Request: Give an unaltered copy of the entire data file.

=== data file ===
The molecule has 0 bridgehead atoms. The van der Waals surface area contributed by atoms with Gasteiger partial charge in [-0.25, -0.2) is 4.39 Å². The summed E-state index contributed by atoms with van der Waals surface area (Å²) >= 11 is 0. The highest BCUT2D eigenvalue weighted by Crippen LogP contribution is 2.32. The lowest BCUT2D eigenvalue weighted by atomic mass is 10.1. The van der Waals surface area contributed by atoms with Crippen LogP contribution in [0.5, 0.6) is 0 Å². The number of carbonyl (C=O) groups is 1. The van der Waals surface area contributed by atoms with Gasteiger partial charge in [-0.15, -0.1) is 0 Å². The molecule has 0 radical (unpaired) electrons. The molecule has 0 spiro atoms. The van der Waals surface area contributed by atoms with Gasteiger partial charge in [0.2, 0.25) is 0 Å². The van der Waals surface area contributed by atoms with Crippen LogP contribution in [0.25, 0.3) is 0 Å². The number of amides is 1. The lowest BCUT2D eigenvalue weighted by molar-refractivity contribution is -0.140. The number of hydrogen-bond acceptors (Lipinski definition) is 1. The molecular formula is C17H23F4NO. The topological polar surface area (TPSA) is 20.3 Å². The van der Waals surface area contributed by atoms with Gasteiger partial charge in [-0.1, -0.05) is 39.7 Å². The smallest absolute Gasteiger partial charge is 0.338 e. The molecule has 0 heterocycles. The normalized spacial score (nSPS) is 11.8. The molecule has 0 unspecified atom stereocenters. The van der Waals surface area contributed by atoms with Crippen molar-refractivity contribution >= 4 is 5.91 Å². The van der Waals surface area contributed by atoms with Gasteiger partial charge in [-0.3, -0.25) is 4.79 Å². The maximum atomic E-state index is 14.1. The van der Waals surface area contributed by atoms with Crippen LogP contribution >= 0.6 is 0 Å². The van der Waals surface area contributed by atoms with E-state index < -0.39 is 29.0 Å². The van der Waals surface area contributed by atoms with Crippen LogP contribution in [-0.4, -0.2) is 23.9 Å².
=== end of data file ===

The molecule has 0 bridgehead atoms. The van der Waals surface area contributed by atoms with Gasteiger partial charge in [-0.25, -0.2) is 4.39 Å². The summed E-state index contributed by atoms with van der Waals surface area (Å²) >= 11 is 0. The highest BCUT2D eigenvalue weighted by Crippen LogP contribution is 2.32. The lowest BCUT2D eigenvalue weighted by atomic mass is 10.1. The van der Waals surface area contributed by atoms with Crippen LogP contribution in [0.5, 0.6) is 0 Å². The number of carbonyl (C=O) groups is 1. The van der Waals surface area contributed by atoms with Gasteiger partial charge in [-0.15, -0.1) is 0 Å². The molecule has 0 radical (unpaired) electrons. The molecule has 0 spiro atoms. The van der Waals surface area contributed by atoms with Gasteiger partial charge in [0.2, 0.25) is 0 Å². The van der Waals surface area contributed by atoms with Crippen LogP contribution in [0.25, 0.3) is 0 Å². The number of amides is 1. The lowest BCUT2D eigenvalue weighted by molar-refractivity contribution is -0.140. The number of hydrogen-bond acceptors (Lipinski definition) is 1. The molecular formula is C17H23F4NO. The topological polar surface area (TPSA) is 20.3 Å². The van der Waals surface area contributed by atoms with Gasteiger partial charge in [-0.1, -0.05) is 39.7 Å². The smallest absolute Gasteiger partial charge is 0.338 e. The molecule has 0 heterocycles. The normalized spacial score (nSPS) is 11.8. The molecule has 0 unspecified atom stereocenters. The van der Waals surface area contributed by atoms with Crippen molar-refractivity contribution >= 4 is 5.91 Å². The van der Waals surface area contributed by atoms with Gasteiger partial charge in [-0.3, -0.25) is 4.79 Å². The maximum atomic E-state index is 14.1. The van der Waals surface area contributed by atoms with Crippen LogP contribution >= 0.6 is 0 Å². The van der Waals surface area contributed by atoms with E-state index < -0.39 is 29.0 Å². The van der Waals surface area contributed by atoms with Crippen LogP contribution in [-0.4, -0.2) is 23.9 Å².